Wilson stood at the top of the hill and looked down, nodding his head. He then looked over to where the bogged super-rigs had floundered and knew the game was up. If it was a drier time of year, if such a time exists in Tassie, then he’d have had a crack for sure, and no doubt got us through. He’d driven this track in two mostly stock D-MAXs a few months before and made it, but not today and not with the many many Isuzus that were assembled behind him.
So we turned around, and for two hours retraced our steps out of Climies Track. With the sun still high in the sky, we headed to Ocean Beach and the mouth of the Henty River, where the Hook Line and Sinker guys had been doing some filming. They set us up with rods and lures, gave us some expert tips and nobody caught a thing.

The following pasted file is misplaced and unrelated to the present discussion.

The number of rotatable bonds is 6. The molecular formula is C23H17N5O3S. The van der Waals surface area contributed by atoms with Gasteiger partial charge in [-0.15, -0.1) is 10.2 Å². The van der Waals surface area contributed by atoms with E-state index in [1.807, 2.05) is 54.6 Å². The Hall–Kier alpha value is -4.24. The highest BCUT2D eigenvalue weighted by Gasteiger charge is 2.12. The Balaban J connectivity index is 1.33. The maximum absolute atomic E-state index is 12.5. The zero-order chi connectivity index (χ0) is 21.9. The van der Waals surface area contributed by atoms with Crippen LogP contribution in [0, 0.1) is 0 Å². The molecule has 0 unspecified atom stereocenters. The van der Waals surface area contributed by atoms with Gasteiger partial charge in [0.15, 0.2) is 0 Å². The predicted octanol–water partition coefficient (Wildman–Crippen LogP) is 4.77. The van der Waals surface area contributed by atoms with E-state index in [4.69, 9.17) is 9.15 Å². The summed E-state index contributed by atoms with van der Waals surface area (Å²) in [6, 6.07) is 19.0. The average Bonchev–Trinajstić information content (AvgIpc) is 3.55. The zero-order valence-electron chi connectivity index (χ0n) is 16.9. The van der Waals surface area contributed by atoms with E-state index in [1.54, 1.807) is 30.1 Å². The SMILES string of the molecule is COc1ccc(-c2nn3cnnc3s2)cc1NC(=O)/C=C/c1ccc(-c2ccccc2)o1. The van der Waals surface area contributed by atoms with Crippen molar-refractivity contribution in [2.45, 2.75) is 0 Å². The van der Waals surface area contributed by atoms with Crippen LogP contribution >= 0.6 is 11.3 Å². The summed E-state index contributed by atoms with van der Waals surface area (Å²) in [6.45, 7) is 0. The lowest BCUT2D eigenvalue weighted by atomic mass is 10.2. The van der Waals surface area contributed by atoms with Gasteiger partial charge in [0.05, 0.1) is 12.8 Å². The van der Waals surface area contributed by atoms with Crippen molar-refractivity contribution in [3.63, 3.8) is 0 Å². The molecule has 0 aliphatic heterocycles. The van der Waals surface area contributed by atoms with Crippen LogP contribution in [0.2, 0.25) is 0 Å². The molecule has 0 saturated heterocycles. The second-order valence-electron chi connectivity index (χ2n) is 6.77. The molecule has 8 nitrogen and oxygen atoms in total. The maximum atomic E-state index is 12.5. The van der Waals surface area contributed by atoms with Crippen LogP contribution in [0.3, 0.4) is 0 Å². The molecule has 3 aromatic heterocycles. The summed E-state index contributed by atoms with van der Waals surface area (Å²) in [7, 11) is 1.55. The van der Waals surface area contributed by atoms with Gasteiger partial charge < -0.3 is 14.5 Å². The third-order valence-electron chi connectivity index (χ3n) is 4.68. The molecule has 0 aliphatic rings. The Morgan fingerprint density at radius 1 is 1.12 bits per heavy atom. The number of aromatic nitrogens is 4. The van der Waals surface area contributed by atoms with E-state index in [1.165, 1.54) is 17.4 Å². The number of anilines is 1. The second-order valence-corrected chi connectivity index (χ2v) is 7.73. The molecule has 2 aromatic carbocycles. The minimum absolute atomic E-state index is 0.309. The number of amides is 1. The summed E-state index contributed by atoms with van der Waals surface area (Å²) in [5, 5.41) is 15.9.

We left Strahan the next morning for the drive-through to Devonport and the flight back to the mainland, which gave me time to ponder our little adventure. Tassie is just as beautiful as everyone who’s been there has told you it is. More beautiful if that’s possible, and the ‘Dark Watcher’ that brooding sense of mystery that hangs in the air of the more rugged and remote areas is real and wonderful and always watching. Combine that with a smorgasbord of off-road driving experiences that range from pedestrian to weapons-grade, and it’s fair to say that if you’re adventure-driven like me, Tassie is a wonderland.
The fishing is meant to be good as well.
Fittingly, my last drive ever in the old D-MAX was a hot-shoe shuffle down Ocean Beach and me being me, that’s my fave Tassie moment. Not the beach itself, but the drive along the beach in an old friend. Weird huh.